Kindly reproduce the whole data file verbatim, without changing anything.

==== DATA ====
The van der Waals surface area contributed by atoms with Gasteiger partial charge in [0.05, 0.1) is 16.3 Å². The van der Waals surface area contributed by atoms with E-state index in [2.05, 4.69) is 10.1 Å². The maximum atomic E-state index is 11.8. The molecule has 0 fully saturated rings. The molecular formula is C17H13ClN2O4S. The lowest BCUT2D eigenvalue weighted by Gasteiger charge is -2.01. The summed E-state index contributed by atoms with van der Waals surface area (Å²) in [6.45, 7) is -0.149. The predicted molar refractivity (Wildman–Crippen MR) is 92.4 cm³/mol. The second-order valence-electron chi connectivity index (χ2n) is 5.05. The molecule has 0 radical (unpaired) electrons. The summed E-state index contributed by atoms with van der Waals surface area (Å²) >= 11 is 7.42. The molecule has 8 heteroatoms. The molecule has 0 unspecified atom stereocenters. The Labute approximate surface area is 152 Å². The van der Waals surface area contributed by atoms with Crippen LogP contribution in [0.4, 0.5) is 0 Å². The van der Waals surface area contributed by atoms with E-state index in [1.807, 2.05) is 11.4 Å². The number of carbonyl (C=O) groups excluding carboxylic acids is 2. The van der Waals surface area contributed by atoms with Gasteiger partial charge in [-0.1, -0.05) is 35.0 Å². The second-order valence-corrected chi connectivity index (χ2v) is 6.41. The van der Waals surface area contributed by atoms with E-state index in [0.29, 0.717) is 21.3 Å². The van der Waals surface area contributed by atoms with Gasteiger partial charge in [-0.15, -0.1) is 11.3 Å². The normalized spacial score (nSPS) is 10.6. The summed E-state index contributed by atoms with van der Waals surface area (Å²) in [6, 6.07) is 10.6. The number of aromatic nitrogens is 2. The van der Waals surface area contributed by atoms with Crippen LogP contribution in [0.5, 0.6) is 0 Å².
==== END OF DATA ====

The van der Waals surface area contributed by atoms with Gasteiger partial charge in [0.05, 0.1) is 16.3 Å². The van der Waals surface area contributed by atoms with E-state index in [2.05, 4.69) is 10.1 Å². The maximum atomic E-state index is 11.8. The molecule has 0 fully saturated rings. The molecular formula is C17H13ClN2O4S. The lowest BCUT2D eigenvalue weighted by Gasteiger charge is -2.01. The summed E-state index contributed by atoms with van der Waals surface area (Å²) in [6.45, 7) is -0.149. The predicted molar refractivity (Wildman–Crippen MR) is 92.4 cm³/mol. The second-order valence-electron chi connectivity index (χ2n) is 5.05. The molecule has 0 radical (unpaired) electrons. The summed E-state index contributed by atoms with van der Waals surface area (Å²) >= 11 is 7.42. The molecule has 8 heteroatoms. The molecule has 0 unspecified atom stereocenters. The Labute approximate surface area is 152 Å². The van der Waals surface area contributed by atoms with Crippen LogP contribution in [0.4, 0.5) is 0 Å². The van der Waals surface area contributed by atoms with E-state index in [1.807, 2.05) is 11.4 Å². The number of carbonyl (C=O) groups excluding carboxylic acids is 2. The van der Waals surface area contributed by atoms with Gasteiger partial charge in [-0.1, -0.05) is 35.0 Å². The second-order valence-corrected chi connectivity index (χ2v) is 6.41. The van der Waals surface area contributed by atoms with E-state index in [0.29, 0.717) is 21.3 Å². The van der Waals surface area contributed by atoms with Gasteiger partial charge in [-0.15, -0.1) is 11.3 Å². The normalized spacial score (nSPS) is 10.6. The summed E-state index contributed by atoms with van der Waals surface area (Å²) in [6, 6.07) is 10.6. The number of aromatic nitrogens is 2. The van der Waals surface area contributed by atoms with Crippen LogP contribution in [0.5, 0.6) is 0 Å².